Life Science Environment ‘Dinosaur trees’: 200-million-year-old Wollemi pine trees saved from megablaze

‘Dinosaur trees’: 200-million-year-old Wollemi pine trees saved from megablaze

Firefighters have helped save Australia's prehistoric Wollemi pine trees from the Gospers Mountain megablaze. Photo: NPWS
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A top-secret grove of 200-million-year-old Wollemi pine trees has been saved from going up in flames as Australia’s bushfire crisis continues.

The New South Wales government confirmed this week that the prehistoric Wollemi pine trees – which have grown since the age of dinosaurs – had survived the Gospers Mountain ‘megablaze’.

The fire, which scorched more than 512,000 hectares northwest of Sydney, was finally brought under control after raging for two-and-a-half months.

An army of conservation experts and firefighters helped save the trees, often described as “living fossils” or “dinosaur trees”.

Firefighters and conservation experts helped save the “dinosaur trees”. Photo: NPWS

The NSW National Parks and Wildlife Service (NPWS) and NSW Rural Fire Service monitored the fire as it approached the pines, placing fire retardant and an irrigation system around each of the trees to soak the fuel load on the forest floor.

The Wollemi pine was presumed extinct and only known in fossils until  1994, when the hidden grove was discovered in a remote canyon deep in the Blue Mountains deep in the Wollemi National Park.

In 2012, an “insurance plantation” of 191 of the pines was planted to secure the trees’ survival, in case disease or fire tore through the remaining 100 trees in the wild.

Wollemi pine trees are described as “living fossils”. Photo: AAP

‘The Wollemi Pine has outlasted the dinosaurs’

Firefighters and conservation scientists pulled out all the stops to protect the pines, NSW environment minister Matt Kean said on Thursday.

“If the fires went through we wanted them to be a cool burn as opposed to a hot burn to give them the best chance of survival,” Mr Kean told ABC Radio.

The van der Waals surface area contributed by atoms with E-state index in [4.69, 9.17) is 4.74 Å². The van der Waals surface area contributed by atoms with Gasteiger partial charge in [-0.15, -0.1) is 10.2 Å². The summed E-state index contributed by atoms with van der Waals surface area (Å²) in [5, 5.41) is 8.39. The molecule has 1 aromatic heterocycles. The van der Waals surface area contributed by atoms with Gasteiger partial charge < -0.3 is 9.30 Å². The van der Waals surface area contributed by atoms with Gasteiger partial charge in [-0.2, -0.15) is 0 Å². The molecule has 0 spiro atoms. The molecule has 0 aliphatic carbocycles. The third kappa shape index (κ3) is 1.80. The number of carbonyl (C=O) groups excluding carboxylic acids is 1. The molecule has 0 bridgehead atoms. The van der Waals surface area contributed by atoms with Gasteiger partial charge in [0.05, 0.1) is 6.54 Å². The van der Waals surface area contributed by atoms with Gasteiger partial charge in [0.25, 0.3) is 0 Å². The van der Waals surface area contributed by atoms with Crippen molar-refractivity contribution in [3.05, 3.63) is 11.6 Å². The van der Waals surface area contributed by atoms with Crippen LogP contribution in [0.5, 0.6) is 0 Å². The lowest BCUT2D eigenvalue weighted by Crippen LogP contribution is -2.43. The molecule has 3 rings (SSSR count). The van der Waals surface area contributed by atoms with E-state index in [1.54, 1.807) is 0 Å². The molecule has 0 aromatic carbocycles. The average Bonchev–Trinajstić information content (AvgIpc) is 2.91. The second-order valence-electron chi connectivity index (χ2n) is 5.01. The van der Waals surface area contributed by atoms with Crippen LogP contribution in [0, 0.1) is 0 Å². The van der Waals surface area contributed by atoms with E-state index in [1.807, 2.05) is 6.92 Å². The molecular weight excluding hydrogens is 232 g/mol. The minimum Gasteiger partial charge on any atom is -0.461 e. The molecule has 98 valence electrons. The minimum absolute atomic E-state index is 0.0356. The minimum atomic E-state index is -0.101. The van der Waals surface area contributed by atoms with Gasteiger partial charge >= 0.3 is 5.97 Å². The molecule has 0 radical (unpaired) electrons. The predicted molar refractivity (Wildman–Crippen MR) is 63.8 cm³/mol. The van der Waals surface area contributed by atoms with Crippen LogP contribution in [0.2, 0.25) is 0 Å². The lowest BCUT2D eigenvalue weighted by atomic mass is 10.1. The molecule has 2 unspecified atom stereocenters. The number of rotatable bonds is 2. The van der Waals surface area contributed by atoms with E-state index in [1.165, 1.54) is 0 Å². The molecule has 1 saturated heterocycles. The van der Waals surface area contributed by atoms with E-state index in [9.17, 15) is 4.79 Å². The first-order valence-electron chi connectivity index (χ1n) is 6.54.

The fire did go through there, we had a few days of thick smoke so couldn’t tell if they’d been damaged. We waited with bated breath.”

Specialist teams from the NPWS were winched in via helicopter to ensure the trees had the best possible protection.

Wollemi pine trees were presumed extinct until 1994. Photo: AAP

“There’s a few that are charred, I think we lost two trees. But there are around 200 trees in the population and the remaining 200 survived,” Mr Kean said.

“The Wollemi Pine has outlasted the dinosaurs and thanks to the massive effort of the [NPWS] firefighters, who have just done an incredible job this fire season, they look like they’ve saved these trees.”

Although the location of the pines within the national park is undisclosed, Mr Kean said illegal visitation remains a significant threat to the tree’s survival in the wild due to the risk of trampling and diseases.

The location of the trees is undisclosed, but illegal visitation remains a threat. Photo: NPWS

Bushfires cause unprecedented loss of biodiversity

As bushfires continue to rage for the fifth straight month, Australia is in the midst of what scientists say is an ecological wipeout of such magnitude it is difficult to comprehend.

More than 10 million hectares has been burnt and more than 1.25 billion animals killed, according to World Wildlife Fund estimates.

With climate change causing what is only the sixth ‘mass extinction’ in Earth’s 4.5 billion year history, Australia bears the ignominious title of having the world’s highest rate of extinction for mammals, with the nation’s biodiversity plummeting in recent decades.

Last week, Victoria’s environment minister Lily D’Ambrosio said the scale of environmental destruction has never been seen before.

“Let’s be clear, these are unprecedented fires and we anticipate that we will see an unprecedented impact on our biodiversity,” Ms D’Ambrosio said.

“Whether that’s threatened species, both flora and fauna, we anticipate that there will be a significant impact.”

-with AAP

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